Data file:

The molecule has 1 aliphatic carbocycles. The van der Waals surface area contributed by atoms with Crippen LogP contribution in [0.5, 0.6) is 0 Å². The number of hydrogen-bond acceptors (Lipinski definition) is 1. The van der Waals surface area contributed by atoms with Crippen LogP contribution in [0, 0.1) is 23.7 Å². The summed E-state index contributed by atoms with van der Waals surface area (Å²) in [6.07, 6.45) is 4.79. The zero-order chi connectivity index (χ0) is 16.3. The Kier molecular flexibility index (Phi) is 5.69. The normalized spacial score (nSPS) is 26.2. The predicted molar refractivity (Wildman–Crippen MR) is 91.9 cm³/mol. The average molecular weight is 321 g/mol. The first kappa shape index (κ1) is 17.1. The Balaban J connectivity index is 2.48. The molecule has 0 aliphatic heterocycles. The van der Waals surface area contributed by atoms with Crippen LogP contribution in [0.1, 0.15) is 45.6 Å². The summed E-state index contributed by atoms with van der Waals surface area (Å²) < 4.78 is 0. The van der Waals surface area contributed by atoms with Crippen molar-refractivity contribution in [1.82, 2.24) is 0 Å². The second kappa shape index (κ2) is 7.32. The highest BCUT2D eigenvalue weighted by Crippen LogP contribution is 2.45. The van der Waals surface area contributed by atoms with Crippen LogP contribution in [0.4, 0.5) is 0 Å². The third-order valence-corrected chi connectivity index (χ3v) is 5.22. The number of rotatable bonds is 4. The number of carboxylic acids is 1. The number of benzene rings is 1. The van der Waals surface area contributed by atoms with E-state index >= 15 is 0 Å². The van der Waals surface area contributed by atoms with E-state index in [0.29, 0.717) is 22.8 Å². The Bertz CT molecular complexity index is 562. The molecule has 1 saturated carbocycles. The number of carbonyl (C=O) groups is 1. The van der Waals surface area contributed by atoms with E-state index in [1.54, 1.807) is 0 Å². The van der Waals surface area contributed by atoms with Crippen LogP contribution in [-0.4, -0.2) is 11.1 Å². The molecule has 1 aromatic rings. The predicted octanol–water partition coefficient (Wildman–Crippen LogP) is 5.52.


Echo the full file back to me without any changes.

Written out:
The molecule has 1 aliphatic carbocycles. The van der Waals surface area contributed by atoms with Crippen LogP contribution in [0.5, 0.6) is 0 Å². The number of hydrogen-bond acceptors (Lipinski definition) is 1. The van der Waals surface area contributed by atoms with Crippen LogP contribution in [0, 0.1) is 23.7 Å². The summed E-state index contributed by atoms with van der Waals surface area (Å²) in [6.07, 6.45) is 4.79. The zero-order chi connectivity index (χ0) is 16.3. The Kier molecular flexibility index (Phi) is 5.69. The normalized spacial score (nSPS) is 26.2. The predicted molar refractivity (Wildman–Crippen MR) is 91.9 cm³/mol. The average molecular weight is 321 g/mol. The first kappa shape index (κ1) is 17.1. The Balaban J connectivity index is 2.48. The molecule has 0 aliphatic heterocycles. The van der Waals surface area contributed by atoms with Crippen LogP contribution in [0.1, 0.15) is 45.6 Å². The summed E-state index contributed by atoms with van der Waals surface area (Å²) < 4.78 is 0. The van der Waals surface area contributed by atoms with Crippen molar-refractivity contribution in [1.82, 2.24) is 0 Å². The second kappa shape index (κ2) is 7.32. The highest BCUT2D eigenvalue weighted by Crippen LogP contribution is 2.45. The van der Waals surface area contributed by atoms with Crippen LogP contribution in [0.4, 0.5) is 0 Å². The third-order valence-corrected chi connectivity index (χ3v) is 5.22. The number of rotatable bonds is 4. The number of carboxylic acids is 1. The number of benzene rings is 1. The van der Waals surface area contributed by atoms with E-state index >= 15 is 0 Å². The van der Waals surface area contributed by atoms with E-state index in [0.29, 0.717) is 22.8 Å². The Bertz CT molecular complexity index is 562. The molecule has 1 saturated carbocycles. The number of carbonyl (C=O) groups is 1. The van der Waals surface area contributed by atoms with E-state index in [1.54, 1.807) is 0 Å². The van der Waals surface area contributed by atoms with Crippen LogP contribution in [-0.4, -0.2) is 11.1 Å². The molecule has 1 aromatic rings. The predicted octanol–water partition coefficient (Wildman–Crippen LogP) is 5.52.